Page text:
Comprehensive online database for expression analysis equating around 45,000 plant public RNA-Seq libraries
High-throughput RNA-sequencing (RNA-seq) has become the most popular technology for profiling gene expression in the last decade due to its low cost and high coverage. As a result, the number of RNA-seq libraries from the plant community has increased exponentially in recent years. For major crops, such as maize, rice, soybean, wheat, and cotton, the plant community has collected a total of ~45,000 libraries by 2021.
However, these existing databases only host the already processed data from each study separately. Therefore, the expression values cannot be directly compared among projects because they were derived from different bioinformatic pipelines and often mapped to different versions of the reference genomes. To take full advantage of the big data of RNA-seq libraries, an effort to integrate all publicly available libraries via a uniformed processing pipeline and curate them into an easy-to-use searchable database is urgently needed.
Associate Professor Jixian Zhai’s group from the Institute of Plant and Food Science of the School of Life Sciences at the Southern University of Science and Technology (SUSTech) recently released a comprehensive online database that allows easy and fast access to ~45,000 plant public RNA-seq libraries. This study, entitled “PPRD: a comprehensive online database for expression analysis of ~45,000 plant public RNA-Seq libraries,” has been published in Plant Biotechnology Journal, a high-impact journal with an emphasis on molecular plant sciences and their applications through plant biotechnology.
To address this challenge, the researchers proposed a comprehensive web-based platform, Plant Public RNA-seq Database (PPRD). PPRD consists of a large number of RNA-seq libraries of maize (19,664), rice (11,726), soybean (4,085), wheat (5,816), and cotton (3,483) from Gene Expression Omnibus (GEO), Sequence Read Archive (SRA), European Nucleotide Archive (ENA), and DNA Data Bank of Japan (DDBJ) databases (Figure 1B). These RNA-seq data are manually curated to highlight different mutants, tissues, developmental stages, abiotic or biotic stresses. Besides showing expression patterns from different tissues and developmental stages (Figure 1C-1E), they also annotated the mutant-related groups and treatment-associated groups in the maize, rice, soybean, wheat, and cotton database, respectively.
In general, PPRD supports searches by gene ID, library ID, BioProject IDs, keywords, or any combination of these terms in selected libraries. After querying the above terms, the results in tables and diagrams were returned, including the results of expression comparison in multiple interactive diagrams, expression levels among different tissues, developmental stages, abiotic and biotic stresses, and up-regulated or down-regulated expression in mutant-related or treatment-related samples. The “CoExpression” page provides a list of genes co-expressed with the searched one. The “IGV Online” page is flexible for visualizing the mapping landscape of the local genomic region in selected libraries. In addition, the “Share” function was supported to facilitate showing the results with others.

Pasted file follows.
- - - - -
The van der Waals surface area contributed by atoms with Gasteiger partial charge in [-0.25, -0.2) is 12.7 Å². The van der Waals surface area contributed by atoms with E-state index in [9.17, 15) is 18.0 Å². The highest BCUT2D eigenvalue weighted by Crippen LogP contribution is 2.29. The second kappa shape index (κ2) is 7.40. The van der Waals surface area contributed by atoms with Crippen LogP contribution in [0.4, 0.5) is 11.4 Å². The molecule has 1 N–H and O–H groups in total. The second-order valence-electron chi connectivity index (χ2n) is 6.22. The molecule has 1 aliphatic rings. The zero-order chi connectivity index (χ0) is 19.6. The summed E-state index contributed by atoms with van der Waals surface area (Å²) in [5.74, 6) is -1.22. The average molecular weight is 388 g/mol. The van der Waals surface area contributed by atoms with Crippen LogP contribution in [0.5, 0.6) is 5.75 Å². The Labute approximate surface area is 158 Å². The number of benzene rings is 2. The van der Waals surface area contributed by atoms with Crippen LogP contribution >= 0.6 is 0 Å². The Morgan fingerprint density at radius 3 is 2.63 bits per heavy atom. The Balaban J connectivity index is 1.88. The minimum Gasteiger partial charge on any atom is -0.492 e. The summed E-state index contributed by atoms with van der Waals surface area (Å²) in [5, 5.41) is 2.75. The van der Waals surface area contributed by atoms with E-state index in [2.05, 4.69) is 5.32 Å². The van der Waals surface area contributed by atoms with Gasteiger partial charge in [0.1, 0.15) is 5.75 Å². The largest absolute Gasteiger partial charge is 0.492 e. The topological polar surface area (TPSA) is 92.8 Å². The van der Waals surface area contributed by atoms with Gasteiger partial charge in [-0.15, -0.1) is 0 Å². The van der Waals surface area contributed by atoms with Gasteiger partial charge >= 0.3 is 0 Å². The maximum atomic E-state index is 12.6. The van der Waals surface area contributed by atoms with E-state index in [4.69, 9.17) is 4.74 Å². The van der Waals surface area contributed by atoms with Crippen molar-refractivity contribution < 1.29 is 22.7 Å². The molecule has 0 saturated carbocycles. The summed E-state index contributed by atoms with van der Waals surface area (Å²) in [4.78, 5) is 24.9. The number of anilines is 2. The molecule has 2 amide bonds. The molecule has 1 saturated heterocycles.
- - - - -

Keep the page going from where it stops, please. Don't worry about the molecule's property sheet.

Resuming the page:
Figure 1. Overview of Plant Public RNA-Seq Database. (A) The number of Oryza sativa, Zea mays, Glycine max, Triticum aestivum, and Gossypium hirsutum sequenced bases per year from 2010 to 2020. The bar indicates the bases deposited per year (GB). The line indicates the total number of bases (GB). GB: Giga base pairs. (B) The basic summary of RNA-seq libraries. “Mutant-related groups” and “Treatment-related groups” denote the number of groups used to analyze the differential expression. (C-E) The tissue-specific expression of some marker genes. The left panel shows the endosperm-specific expression of ZmESR1 in maize (C), the middle panel shows the endosperm-specific expression of Wx in rice (D), and the right panel displays the root-specific expression of GmTIP4;1 in soybean (E). (F) The expression level of OsLecRK3 (LOC_Os04g12580) among top10 biotic stresses in rice. (G) Down-regulated expression of OsLecRK3 (LOC_Os04g12580) among top10 treatment groups in rice. (H) The overview of IGV. The mapped reads of OsLecRK3 show decreased abundance in drought stress-related samples.
Yiming Yu, a Ph.D. student, and Hong Zhang, a master’s student of Associate Prof. Jixian Zhai’s group at SUSTech, are the co-first authors of this paper. Associate Prof. Zhai is the co-corresponding author. Research Assistant Professor Yanping Long and Ph.D. student Yi Shu also made contributions to this study. The research was supported by the Guangdong Innovation and Entrepreneurship Team.
Plant Public RNA-seq Database (PPRD): http://ipf.sustech.edu.cn/pub/plantrna/
News link: https://newshub.sustech.edu.cn/en/html/202203/35053.html
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